In 2020, among 2,810 eligible maternity hospitals, 2,103 (74.8%) participated in mPINC. Among participating hospitals, 1,260 (59.9%) reported having an advanced neonatal care unit, including 642 (60.0%) level II, 528 (41.9%) level III, and 90 (7.1%) level IV units. Hospitals that did not answer the donor milk question were excluded, resulting in analytic samples of 616 hospitals with level III and IV units for infants <1,500 g and 1,256 hospitals with level II, III, or IV units for infants ≥1,500 g.
Among hospitals with level III or IV units, 13.0% reported that donor milk was not available for infants with VLBW, and 54.7% reported it was received by ≥80% of infants with VLBW (Table 1). Among hospitals with level II, III, or IV units, for infants weighing ≥1,500 g, 40.1% reported that donor milk was not available, and 15.9% reported that it was received by most of these infants. For both weight categories, donor milk was more commonly available and used at hospitals with level IV units than in those with level II or III.
Donor milk was reported to be unavailable for infants with VLBW in 11.6% of nonprofit, 16.0% of for-profit, and 17.1% of government or military hospitals (Table 2). Among teaching hospitals, 12.4% reported that donor milk was not available, and 53.3% reported it was received by ≥80% of infants with VLBW, compared with 16.9% and 64.0%, respectively, among nonteaching hospitals. Donor milk was not available for infants with VLBW in 11.1% of Baby-Friendly designated hospitals, compared with 14.3% of non–Baby-Friendly designated hospitals. Although donor milk was available for infants with VLBW in almost all (97.8%) level IV units (Table 1), its availability and use among hospitals with a level III unit varied by hospital size. Among the largest hospitals with a level III unit (≥5,000 annual births), 6.3% reported that donor milk was not available, and 40.6% reported it was received by ≥80% of infants with VLBW, compared with 44.0% and 36.0%, respectively, among the smallest such hospitals (<1,000 annual births). By region, nonavailability of donor milk for infants with VLBW ranged from 4.1% of hospitals in the Midwest to 23.8% in the Northeast, among those with level III or IV units.
Twenty-three U.S. states had at least 10 hospitals with a level III or IV neonatal intensive care unit, 13 had five to nine level III or IV hospitals, 15 had one to four level III or IV hospitals, and five had no hospital with level III or IV neonatal intensive care units participating in mPINC. Among the 36 states with five or more hospitals with a level III or IV unit, the statewide percentage of hospitals reporting donor milk availability for infants with VLBW ranged from 0% to 100% (median = 92.0%) (Figure). In 12 states (Alabama, Arkansas, Colorado, Indiana, Iowa, Massachusetts, Minnesota, New Mexico, Oregon, Utah, Washington, and Wisconsin), 100% of hospitals with level III or IV units reported donor milk was available for infants with VLBW; in seven states (Illinois, Maryland, North Carolina, Ohio, Pennsylvania, Texas, and Virginia), 90% to <100% of hospitals reported donor milk availability; in 10 states (Connecticut, Florida, Kentucky, Louisiana, Michigan, Mississippi, Nebraska, New Jersey, South Carolina, and Tennessee), 80% to <90% of hospitals reported donor milk availability; and in seven jurisdictions (California, Georgia, Kansas, Missouri, New York, Oklahoma, and Puerto Rico), <80% of hospitals reported that donor milk was available.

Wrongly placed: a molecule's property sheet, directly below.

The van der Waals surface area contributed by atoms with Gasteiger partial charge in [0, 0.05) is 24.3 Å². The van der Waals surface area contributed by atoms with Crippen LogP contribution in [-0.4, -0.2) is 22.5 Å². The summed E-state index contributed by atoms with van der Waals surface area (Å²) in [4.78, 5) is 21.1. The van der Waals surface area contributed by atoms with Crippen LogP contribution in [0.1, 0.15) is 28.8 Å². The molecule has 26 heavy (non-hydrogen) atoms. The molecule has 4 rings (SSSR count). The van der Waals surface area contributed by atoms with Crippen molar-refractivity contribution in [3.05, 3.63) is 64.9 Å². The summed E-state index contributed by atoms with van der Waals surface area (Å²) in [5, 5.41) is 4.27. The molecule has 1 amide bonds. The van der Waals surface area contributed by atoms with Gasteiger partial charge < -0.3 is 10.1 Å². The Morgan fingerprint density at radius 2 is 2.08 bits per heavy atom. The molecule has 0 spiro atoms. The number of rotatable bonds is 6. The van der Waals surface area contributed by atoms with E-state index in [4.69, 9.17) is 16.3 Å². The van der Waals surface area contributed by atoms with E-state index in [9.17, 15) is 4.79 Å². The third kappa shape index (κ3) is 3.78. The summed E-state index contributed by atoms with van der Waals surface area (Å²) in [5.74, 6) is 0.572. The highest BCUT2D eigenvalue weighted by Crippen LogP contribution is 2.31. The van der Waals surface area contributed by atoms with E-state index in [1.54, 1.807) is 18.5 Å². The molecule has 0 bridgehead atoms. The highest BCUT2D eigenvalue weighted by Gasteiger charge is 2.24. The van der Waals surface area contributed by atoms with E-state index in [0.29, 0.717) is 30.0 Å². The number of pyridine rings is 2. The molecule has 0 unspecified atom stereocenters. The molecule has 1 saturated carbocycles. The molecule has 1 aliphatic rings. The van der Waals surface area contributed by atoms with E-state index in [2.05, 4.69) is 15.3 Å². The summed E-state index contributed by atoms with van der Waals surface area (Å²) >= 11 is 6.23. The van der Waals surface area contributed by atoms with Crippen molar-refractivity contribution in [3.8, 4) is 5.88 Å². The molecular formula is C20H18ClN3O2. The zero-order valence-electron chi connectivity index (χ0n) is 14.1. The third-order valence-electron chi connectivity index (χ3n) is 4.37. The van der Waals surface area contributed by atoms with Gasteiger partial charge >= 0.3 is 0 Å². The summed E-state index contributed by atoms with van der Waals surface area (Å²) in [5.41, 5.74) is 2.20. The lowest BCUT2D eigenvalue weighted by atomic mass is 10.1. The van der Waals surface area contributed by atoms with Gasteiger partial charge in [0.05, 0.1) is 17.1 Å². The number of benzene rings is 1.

Source of original article: Centers for Disease Control and Prevention (CDC) / MMWR (Journal) (tools.cdc.gov).
The content of this article does not necessarily reflect the views or opinion of Global Diaspora News (www.GlobalDiasporaNews.com).